- The Oxford Handbook of Professional Economic Ethics
- Introduction, or Why This Handbook?
- The <i>Skin-in-the-Game</i> Heuristic for Protection Against Tail Events
- The Ethics of Economic Decision Rules
- In Praise of Imperfect Commitment: An Ethic of Power, Professionalism and Risk
- “Econogenic Harm”: On the Nature of and Responsibility for the Harm Economists Do as They Try to Do Good
- About Doing the Right Thing as an Academic Economist
- The Social Responsibility of Economists
- The Ethical Economist: Duty and Virtue in the Scientific Process
- Ethics in Relation to Economics, Ecology, and Eschatology
- Poisoning the Well, or How Economic Theory Damages Moral Imagination
- Economists’ Odd Stand on the Positive–Normative Distinction: A Behavioral Economics View
- The Complex Ethical Consequences of “Simple” Theoretical Choices
- Good, Evil, and Economic Practice
- Alternative Ethical Perspectives on the Financial Crisis: Lessons for Economists
- Economists’ Ethics in the Build-Up to the Great Recession
- Ethics and Advances in Economic Science: The Role of Two Norms
- The Meaning of <i>Deceive</i> in Experimental Economic Science
- Honesty and Integrity in Econometrics
- Lady Justice Versus Cult of Statistical Significance: Oomph-less Science and the New Rule of Law
- Balancing Risk and Benefit: Ethical Tradeoffs in Running Randomized Evaluations
- Conducting Ethical Economic Research: Complications from the Field
- The Unprincipled Randomization Principle in Economics and Medicine
- Professional Disequilibrium: Conflict of Interest in Economics
- Considerations on Conflict of Interest in Academic Economics
- Ethics, Economic Advice, and Economic Policy
- Neoclassical Economics as the New Social Engineering: The Debacle of the Russian Post-Socialist Transition
- The Ethics of Economic Development and Human Displacement
- How Can We Better Address the Gaps in our Knowledge about Development Effectiveness?
- Confessions of a Policy Analyst
- Ethics and the Government Economist
- The Ethics Problem: Toward a Second-Best Solution to the Problem of Economic Expertise
- First Tell No Untruth
- Ethical Issues in Forensic Economics
- Exposure and Dialogue Programs in the Training of Development Analysts and Practitioners
- Ethics and Learning in Undergraduate Economics Education
- Creating Humble Economists: A Code of Ethics for Economists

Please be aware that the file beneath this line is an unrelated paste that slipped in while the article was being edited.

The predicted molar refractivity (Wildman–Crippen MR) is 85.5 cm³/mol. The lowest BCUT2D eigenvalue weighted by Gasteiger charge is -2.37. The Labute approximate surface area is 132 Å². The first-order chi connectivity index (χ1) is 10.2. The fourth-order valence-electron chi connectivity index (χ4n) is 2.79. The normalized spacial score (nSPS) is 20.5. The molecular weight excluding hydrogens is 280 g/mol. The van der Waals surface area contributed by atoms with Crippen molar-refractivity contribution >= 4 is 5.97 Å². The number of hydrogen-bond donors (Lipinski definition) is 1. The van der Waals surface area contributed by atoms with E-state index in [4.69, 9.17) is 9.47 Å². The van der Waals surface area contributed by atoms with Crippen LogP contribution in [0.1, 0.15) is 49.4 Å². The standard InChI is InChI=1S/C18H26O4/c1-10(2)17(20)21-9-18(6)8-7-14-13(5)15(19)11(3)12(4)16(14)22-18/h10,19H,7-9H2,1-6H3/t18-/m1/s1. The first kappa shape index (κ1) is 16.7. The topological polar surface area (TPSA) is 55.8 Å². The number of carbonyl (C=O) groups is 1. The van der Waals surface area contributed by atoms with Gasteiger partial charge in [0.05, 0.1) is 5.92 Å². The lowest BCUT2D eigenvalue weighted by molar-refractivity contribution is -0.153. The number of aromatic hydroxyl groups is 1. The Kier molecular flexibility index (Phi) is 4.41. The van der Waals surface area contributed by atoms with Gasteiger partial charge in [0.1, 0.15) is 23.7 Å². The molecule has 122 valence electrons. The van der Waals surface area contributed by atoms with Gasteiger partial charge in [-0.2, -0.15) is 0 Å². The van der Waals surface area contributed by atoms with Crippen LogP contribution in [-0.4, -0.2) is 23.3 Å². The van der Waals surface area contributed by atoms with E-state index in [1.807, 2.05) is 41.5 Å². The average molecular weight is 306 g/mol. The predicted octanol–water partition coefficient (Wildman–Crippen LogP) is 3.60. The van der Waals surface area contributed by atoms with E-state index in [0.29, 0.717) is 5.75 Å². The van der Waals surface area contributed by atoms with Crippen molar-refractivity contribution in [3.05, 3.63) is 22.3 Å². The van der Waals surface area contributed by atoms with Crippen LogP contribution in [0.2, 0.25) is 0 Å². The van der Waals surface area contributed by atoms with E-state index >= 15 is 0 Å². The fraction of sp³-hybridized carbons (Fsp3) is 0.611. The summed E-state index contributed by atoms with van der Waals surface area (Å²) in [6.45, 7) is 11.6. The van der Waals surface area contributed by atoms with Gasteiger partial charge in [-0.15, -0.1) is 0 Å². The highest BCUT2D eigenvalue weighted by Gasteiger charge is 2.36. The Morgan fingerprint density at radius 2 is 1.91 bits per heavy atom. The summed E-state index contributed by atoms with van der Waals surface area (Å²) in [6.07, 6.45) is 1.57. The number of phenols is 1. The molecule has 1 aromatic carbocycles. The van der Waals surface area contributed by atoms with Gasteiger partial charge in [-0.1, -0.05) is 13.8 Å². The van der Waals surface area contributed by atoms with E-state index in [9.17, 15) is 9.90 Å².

- Codes of Ethics for Economists, Pluralism, and the Nature of Economic Knowledge
- Author Index
Abstract and Keywords
The collective action problem of economic experts was diagnosed acutely by Knight and Pigou in the 1930s. The interest of economists as a group is in pursuing the public good of truth; the interest of an individual economist is in pursuing the private good of happiness. Pigou’s example is the pursuit of political influence. Deviation from truth-seeking devastates the theory of governance as objective inquiry laid out by Knight and John Rawls, as we saw in the eugenic era. We reformulate the Knight–Rawls position as truth-seeking contingent on a presupposed system. The best case for the Knight–Rawls position is transparency, where presuppositions are common knowledge. If transparency is infeasible making the nontransparency of inquiry itself transparent will serve as a second-best solution to warn third parties to make adjustments. A code of ethics can itself serve as a warning about the temptation. Pigou’s concern about nonpecuniary temptation should be added to the American Economic Association code of ethics.
David M. Levy is Professor of Economics at George Mason University. He is a Distinguished Fellow of the History of Economics Society. He shares with Sandra Peart directorship of the Summer Institute for the Preservation of the History of Economic Thought.
Sandra J. Peart is the Dean of the Jepson School of Leadership Studies of the University of Richmond. Her volume, Hayek on Mill: The Mill-Taylor Friendship and Related Writings, will be published by the University of Chicago in 2013. She shares with David Levy directorship of the Summer Institute for the Preservation of the History of Economics.
Access to the complete content on Oxford Handbooks Online requires a subscription or purchase. Public users are able to search the site and view the abstracts and keywords for each book and chapter without a subscription.
If you have purchased a print title that contains an access token, please see the token for information about how to register your code.